Everyone has the necessary resources to satisfy their needs.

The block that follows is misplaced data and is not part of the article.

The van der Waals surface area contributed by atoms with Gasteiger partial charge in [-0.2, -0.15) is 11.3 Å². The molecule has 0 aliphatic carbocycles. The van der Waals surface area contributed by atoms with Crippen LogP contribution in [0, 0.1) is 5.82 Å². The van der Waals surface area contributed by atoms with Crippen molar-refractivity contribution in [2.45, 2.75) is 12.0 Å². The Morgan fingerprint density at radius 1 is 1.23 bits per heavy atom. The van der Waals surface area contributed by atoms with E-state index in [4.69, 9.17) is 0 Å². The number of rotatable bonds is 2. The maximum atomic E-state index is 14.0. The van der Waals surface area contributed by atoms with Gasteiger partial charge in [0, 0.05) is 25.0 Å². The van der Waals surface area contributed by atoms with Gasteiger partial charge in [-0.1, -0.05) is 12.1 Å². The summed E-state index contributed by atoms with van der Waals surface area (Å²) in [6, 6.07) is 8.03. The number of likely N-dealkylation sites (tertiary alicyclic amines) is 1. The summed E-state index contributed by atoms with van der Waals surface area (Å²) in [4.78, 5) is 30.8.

Income and wealth are essential components of the well-being of individuals and societies. Evidence suggests that poverty — particularly childhood poverty — is the most accurate predictor of homelessness in young adulthood. Health and support needs, such as serious drug use, also contribute to homelessness risks, but their explanatory power is less than that of poverty. We also know that policies and programmes designed to help low-income households to increase their income are critical to supporting housing stability. A reduction in work hours, a lost job, an illness or an unexpected expense can spiral into an inability to pay rent, which could lead to an eviction or reliance on extended family for a place to stay.